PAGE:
When deciding upon a management strategy for prostate cancer, it is important to understand that prostate cancer is a highly variable cancer with a wide range of risk. The risk and expected behavior from a given prostate cancer is identified by the pathologist and described in the form of a Gleason sum or score. This is a number between 2 and 10 assigned to the prostate cancer by the pathologist based upon the appearance of the prostate cancer cells under the microscope. Dr. Gleason, for whom this score is named was a pathologist specializing in prostate cancer. He was also an artist and had an eye for patterns. He observed in the course of his work, that prostate cancer cells formed into one of five different patterns. He described and made drawings of these patterns proposing that the cell type that forms one pattern may behave differently than the cell type that forms another pattern. By recognizing the patterns present in a given prostate cancer, we might be able to predict that cancers’ behavior. He described this in 1966. It was adopted by pathologists and still used today.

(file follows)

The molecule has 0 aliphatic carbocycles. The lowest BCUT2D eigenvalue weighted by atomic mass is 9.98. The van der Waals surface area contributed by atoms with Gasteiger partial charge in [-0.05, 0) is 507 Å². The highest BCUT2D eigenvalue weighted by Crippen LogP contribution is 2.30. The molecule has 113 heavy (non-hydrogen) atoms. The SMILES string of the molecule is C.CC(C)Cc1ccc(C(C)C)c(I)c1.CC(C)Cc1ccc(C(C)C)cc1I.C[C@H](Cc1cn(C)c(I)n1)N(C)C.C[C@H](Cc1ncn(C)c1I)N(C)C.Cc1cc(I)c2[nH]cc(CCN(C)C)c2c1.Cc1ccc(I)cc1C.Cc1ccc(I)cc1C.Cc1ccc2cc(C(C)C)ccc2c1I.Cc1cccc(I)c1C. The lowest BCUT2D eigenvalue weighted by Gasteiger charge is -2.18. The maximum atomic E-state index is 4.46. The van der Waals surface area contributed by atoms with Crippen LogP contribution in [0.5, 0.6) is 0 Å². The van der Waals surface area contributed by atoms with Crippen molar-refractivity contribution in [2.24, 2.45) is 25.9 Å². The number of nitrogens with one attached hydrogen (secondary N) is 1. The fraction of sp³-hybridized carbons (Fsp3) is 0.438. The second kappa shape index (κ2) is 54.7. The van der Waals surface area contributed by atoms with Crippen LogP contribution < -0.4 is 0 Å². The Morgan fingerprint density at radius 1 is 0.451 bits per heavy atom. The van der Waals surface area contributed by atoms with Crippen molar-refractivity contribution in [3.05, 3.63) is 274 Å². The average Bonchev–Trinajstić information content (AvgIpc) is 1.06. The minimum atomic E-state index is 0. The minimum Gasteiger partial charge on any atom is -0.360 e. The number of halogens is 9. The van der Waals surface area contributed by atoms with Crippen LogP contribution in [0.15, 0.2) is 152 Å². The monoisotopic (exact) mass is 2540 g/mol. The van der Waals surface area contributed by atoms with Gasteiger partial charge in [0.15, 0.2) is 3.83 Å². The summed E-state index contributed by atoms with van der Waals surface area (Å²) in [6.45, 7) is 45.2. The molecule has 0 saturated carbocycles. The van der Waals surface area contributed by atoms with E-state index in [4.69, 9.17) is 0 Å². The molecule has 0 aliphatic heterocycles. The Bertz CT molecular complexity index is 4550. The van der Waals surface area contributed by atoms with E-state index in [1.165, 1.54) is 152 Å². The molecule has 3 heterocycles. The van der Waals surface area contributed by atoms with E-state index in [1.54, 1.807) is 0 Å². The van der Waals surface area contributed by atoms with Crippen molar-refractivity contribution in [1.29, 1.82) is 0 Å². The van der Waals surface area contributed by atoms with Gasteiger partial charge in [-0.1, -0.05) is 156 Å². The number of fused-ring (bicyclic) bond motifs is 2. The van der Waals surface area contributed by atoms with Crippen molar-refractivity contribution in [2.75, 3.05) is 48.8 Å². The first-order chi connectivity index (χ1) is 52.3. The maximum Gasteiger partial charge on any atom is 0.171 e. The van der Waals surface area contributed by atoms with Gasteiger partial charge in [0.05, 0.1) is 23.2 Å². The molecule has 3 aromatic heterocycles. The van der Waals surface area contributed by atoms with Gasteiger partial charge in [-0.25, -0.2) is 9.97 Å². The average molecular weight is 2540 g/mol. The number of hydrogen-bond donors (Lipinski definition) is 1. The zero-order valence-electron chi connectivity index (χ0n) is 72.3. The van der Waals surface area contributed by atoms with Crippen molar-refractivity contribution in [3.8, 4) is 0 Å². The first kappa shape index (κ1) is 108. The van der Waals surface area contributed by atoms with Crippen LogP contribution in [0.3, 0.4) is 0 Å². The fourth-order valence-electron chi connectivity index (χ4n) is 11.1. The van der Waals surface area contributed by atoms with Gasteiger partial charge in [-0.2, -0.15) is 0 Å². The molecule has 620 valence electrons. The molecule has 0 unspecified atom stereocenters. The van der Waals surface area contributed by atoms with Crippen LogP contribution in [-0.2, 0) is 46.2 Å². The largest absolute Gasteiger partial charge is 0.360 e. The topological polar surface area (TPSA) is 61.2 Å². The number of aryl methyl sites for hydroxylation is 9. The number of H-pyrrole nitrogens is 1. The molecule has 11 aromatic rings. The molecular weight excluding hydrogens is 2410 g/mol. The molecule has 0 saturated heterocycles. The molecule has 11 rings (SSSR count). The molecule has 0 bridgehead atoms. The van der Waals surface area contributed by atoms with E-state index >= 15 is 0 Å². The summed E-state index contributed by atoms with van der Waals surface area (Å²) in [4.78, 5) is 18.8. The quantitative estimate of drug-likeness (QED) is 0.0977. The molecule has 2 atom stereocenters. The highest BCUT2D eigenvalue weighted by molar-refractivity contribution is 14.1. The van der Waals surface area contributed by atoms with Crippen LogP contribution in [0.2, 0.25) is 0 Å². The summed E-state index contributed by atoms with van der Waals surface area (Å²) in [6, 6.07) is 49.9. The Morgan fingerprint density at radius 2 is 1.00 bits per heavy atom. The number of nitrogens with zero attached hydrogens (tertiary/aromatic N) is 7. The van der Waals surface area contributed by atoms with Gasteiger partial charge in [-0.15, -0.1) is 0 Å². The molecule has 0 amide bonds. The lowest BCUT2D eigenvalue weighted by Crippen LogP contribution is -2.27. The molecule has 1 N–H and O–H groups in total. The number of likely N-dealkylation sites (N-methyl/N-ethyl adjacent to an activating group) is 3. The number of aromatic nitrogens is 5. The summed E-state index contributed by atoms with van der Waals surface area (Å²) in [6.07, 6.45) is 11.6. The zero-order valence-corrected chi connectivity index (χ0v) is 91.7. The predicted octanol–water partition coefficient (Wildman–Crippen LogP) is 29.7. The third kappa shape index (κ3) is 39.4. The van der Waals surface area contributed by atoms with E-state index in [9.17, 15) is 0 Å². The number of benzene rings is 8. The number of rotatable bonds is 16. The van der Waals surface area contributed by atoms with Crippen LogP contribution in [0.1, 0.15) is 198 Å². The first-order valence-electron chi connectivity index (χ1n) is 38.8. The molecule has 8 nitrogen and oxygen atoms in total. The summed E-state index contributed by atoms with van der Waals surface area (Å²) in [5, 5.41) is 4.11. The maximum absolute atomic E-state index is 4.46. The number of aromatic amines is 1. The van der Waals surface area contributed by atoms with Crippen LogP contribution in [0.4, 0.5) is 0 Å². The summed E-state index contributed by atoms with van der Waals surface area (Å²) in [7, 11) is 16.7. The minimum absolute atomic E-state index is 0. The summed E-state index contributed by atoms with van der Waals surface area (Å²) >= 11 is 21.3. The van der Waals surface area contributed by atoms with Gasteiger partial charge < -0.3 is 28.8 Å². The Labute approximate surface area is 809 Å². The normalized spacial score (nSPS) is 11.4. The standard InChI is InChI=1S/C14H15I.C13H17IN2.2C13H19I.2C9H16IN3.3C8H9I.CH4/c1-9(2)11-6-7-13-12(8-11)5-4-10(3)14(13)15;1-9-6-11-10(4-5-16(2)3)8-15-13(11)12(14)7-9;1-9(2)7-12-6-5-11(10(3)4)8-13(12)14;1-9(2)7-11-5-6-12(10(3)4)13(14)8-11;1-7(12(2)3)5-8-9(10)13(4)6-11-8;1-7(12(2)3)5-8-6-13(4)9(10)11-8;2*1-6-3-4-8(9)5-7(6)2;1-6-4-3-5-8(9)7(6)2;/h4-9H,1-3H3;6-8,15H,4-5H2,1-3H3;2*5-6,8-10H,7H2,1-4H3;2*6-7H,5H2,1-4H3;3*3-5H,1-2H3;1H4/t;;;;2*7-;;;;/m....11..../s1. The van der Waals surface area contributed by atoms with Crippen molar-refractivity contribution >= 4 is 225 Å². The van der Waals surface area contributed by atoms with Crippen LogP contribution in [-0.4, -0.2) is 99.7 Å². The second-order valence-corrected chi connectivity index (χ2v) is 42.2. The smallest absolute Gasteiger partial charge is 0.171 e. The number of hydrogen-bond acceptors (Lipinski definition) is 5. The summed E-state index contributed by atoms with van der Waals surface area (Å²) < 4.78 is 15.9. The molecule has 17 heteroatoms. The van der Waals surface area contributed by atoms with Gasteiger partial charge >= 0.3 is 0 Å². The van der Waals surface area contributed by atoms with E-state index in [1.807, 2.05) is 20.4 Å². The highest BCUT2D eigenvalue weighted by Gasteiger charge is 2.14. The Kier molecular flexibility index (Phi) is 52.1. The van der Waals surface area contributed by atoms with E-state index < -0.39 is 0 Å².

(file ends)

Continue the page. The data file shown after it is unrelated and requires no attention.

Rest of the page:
To derive the Gleason score, a pathologist examining a prostate specimen will look for the dominant pattern and assign the appropriate number to that pattern. The pathologist will then look for a secondary pattern and number that as well. These numbers are added together to produce a sum or score between 2 and 10. This score and the PSA are used to stratify men into one of four categories of risk. Each risk category is then managed a little differently. Depending upon the risk category, derived from the Gleason score, a man may be observed with active surveillance, require definitive therapy, or if in a high risk category, require multimodal therapy.